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What Inspired Wordsworth’s ‘Daffodils’, What his Most Famous Poem is Really Called & how you can Catch a Glimpse of the Famous Flowers for Yourself

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05 October 2018 08:55

Revealed: the Inspiration Behind Wordsworth’s ‘Daffodils’, its Real Name & Where you can see Them

‘I Wandered Lonely as a Cloud’ is William Wordsworth’s most famous poem and the actual title of what is often referred to simply as ‘daffodils’. Although daffodils do feature heavily in the poem, that’s not what it’s called. It’s a bit like referring to ‘Jaws’ as ‘shark’.

As obvious as it may sound, the poem was inspired by some daffodils Wordsworth encountered on a walk with his sister, Dorothy. The now-immortalised walk took place in 1802 around lake Ullswater near Penrith in Cumbria’s Eden Valley, on the way back from Pooley Bridge to Grasmere.

When they got to Glencoyne Bay, the Wordsworth siblings encountered a huge swathe of wild daffodils in the woodland by the shore. They seemed to dance in the breeze. The pair found it remarkable that so many daffodils were congregated in one place seemingly not planted by man, they imagined the flowers’ bulbs had been washed ashore in an act of beautiful serendipity.

Seeing this stirred something in Wordsworth and prompted him penning the poem.  

Fancy seeing Wordsworth’s Lake District daffodils for yourself?

Whether you want to try and capture some of the inspiration that led to one of the nation’s favourite and most enduring poems or just want to see what all the fuss is about, getting to the famous site is relatively straightforward.

Glencoyne Bay is along the most westerly side of Ullswater, its central point is just over 1 mile north of Glenridding up the A592, and just under 2 miles southeast from Aira Force waterfall following the same road. From Pooley Bridge, the middle of Glencoyne Bay is just under 7 miles to the east, also following the A592. Travelling from Penrith or elsewhere, our handy guide on getting from Penrith to Ullswater should cover all bases.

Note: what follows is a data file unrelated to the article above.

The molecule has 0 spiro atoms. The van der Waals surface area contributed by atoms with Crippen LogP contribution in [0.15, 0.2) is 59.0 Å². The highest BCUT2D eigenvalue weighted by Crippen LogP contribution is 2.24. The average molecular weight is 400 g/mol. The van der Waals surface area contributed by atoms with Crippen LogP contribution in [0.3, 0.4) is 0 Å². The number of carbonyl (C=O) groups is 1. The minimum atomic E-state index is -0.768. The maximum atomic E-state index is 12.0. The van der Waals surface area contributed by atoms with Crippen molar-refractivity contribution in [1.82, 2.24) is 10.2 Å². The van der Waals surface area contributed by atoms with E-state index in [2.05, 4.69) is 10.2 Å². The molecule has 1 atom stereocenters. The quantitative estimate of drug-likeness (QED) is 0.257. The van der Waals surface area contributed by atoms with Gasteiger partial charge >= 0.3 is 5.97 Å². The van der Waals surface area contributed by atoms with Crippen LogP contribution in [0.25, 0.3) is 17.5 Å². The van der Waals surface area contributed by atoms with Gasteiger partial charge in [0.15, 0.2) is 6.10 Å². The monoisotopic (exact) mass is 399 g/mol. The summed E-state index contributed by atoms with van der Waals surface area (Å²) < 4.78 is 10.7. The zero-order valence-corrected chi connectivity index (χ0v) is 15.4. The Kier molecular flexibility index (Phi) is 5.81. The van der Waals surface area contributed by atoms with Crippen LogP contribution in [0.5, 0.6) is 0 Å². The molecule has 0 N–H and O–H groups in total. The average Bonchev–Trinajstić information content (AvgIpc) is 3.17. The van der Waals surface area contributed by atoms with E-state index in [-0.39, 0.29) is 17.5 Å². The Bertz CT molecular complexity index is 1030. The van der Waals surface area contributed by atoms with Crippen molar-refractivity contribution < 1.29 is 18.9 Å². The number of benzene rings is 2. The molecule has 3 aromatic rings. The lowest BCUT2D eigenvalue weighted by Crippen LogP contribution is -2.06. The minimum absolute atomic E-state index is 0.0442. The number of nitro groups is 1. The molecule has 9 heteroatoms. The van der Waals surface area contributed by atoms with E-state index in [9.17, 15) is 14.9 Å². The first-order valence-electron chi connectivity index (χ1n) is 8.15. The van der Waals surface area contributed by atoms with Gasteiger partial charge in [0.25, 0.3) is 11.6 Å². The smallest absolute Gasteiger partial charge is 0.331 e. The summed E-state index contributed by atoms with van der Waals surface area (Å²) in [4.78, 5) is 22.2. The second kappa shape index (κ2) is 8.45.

The best time to visit Glencoyne Bay, if you want to see the daffodils that moved Wordsworth to poetry, is during Spring. The time between February and May is best, though we wouldn’t discourage you from visiting outside those months, however, the daffodils may be less prominent or not there at all. Luckily, there’s a lot more to the area than just daffodils.

If you get bored of looking wistfully at flowers, hoping for some silvery words to come to mind, then there are other things you can do around Glencoyne Bay.

As mentioned already, Glencoyne Bay is a part of Ullswater. Some things you can do to occupy yourself around Glencoyne Bay include:

  • Aira Force Waterfall - just up the road from Wordsworth’s daffodils, climbing up to the top of the waterfall itself will reveal more views of Victorian-landscaped Gowbarrow Park and the daffodils below. The waterfall itself isn’t bad either.
  • Ride on the Ullswater Steamers - nearby Glenridding and Aira Force both serve as boarding points for the Ullswater Steamers where you can travel to a number of different points around Ullswater and get exhilarating views of the surrounding fells from the water.
  • Take a dip - if you’re an experienced enough swimmer, Glencoyne Bay is an ideal place for a spot of wild swimming. Just be sure to watch out for the steamers and other boats.
  • Have a picnic - weather permitting, Glencoyne Bay is filled with idyllic picnic spots where you can take in enchanting views of Ullswater and the surrounding scenery.

If there’s anything you think we’ve missed that you enjoy doing around Glencoyne Bay, please let us know.

Who was William Wordsworth?

Finding out why he wrote ‘I Wandered Lonely as a Cloud’ is all well and good, but was he just a one hit wonder?

Quite the contrary.

William Wordsworth was a British poet that’s still revered to this day. Born in 1770 in Cockermouth, just outside his beloved Lake District. He was, in part, responsible for kickstarting the Romantic movement in English literature.